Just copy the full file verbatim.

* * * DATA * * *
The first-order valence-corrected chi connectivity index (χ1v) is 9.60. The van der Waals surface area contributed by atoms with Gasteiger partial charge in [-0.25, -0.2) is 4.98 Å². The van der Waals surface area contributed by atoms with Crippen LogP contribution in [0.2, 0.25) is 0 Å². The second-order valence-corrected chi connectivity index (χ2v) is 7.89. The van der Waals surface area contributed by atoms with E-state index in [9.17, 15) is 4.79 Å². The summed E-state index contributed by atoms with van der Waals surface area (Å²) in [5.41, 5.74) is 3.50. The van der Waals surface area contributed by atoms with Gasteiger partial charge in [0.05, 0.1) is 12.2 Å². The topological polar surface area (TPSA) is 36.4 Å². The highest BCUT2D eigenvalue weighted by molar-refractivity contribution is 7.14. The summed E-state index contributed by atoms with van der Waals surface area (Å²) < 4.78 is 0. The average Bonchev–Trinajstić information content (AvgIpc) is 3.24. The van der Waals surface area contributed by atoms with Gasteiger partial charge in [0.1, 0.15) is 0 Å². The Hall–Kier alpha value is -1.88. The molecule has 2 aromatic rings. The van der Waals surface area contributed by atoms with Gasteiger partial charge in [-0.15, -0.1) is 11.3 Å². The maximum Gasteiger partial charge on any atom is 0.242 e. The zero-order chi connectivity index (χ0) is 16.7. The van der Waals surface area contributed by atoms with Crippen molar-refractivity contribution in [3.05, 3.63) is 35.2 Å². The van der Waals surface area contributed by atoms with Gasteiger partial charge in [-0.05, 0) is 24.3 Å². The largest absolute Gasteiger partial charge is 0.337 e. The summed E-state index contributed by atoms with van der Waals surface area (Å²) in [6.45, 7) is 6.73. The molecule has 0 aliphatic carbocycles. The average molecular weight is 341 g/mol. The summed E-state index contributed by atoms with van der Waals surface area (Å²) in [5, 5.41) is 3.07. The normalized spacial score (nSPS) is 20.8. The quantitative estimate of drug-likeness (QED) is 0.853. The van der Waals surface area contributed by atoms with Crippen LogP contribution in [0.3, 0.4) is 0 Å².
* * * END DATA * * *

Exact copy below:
The first-order valence-corrected chi connectivity index (χ1v) is 9.60. The van der Waals surface area contributed by atoms with Gasteiger partial charge in [-0.25, -0.2) is 4.98 Å². The van der Waals surface area contributed by atoms with Crippen LogP contribution in [0.2, 0.25) is 0 Å². The second-order valence-corrected chi connectivity index (χ2v) is 7.89. The van der Waals surface area contributed by atoms with E-state index in [9.17, 15) is 4.79 Å². The summed E-state index contributed by atoms with van der Waals surface area (Å²) in [5.41, 5.74) is 3.50. The van der Waals surface area contributed by atoms with Gasteiger partial charge in [0.05, 0.1) is 12.2 Å². The topological polar surface area (TPSA) is 36.4 Å². The highest BCUT2D eigenvalue weighted by molar-refractivity contribution is 7.14. The summed E-state index contributed by atoms with van der Waals surface area (Å²) < 4.78 is 0. The average Bonchev–Trinajstić information content (AvgIpc) is 3.24. The van der Waals surface area contributed by atoms with Gasteiger partial charge in [0.1, 0.15) is 0 Å². The Hall–Kier alpha value is -1.88. The molecule has 2 aromatic rings. The van der Waals surface area contributed by atoms with Gasteiger partial charge in [-0.15, -0.1) is 11.3 Å². The maximum Gasteiger partial charge on any atom is 0.242 e. The zero-order chi connectivity index (χ0) is 16.7. The van der Waals surface area contributed by atoms with Crippen molar-refractivity contribution in [3.05, 3.63) is 35.2 Å². The van der Waals surface area contributed by atoms with Gasteiger partial charge in [-0.05, 0) is 24.3 Å². The largest absolute Gasteiger partial charge is 0.337 e. The summed E-state index contributed by atoms with van der Waals surface area (Å²) in [6.45, 7) is 6.73. The molecule has 0 aliphatic carbocycles. The average molecular weight is 341 g/mol. The summed E-state index contributed by atoms with van der Waals surface area (Å²) in [5, 5.41) is 3.07. The normalized spacial score (nSPS) is 20.8. The quantitative estimate of drug-likeness (QED) is 0.853. The van der Waals surface area contributed by atoms with Crippen LogP contribution in [0.3, 0.4) is 0 Å².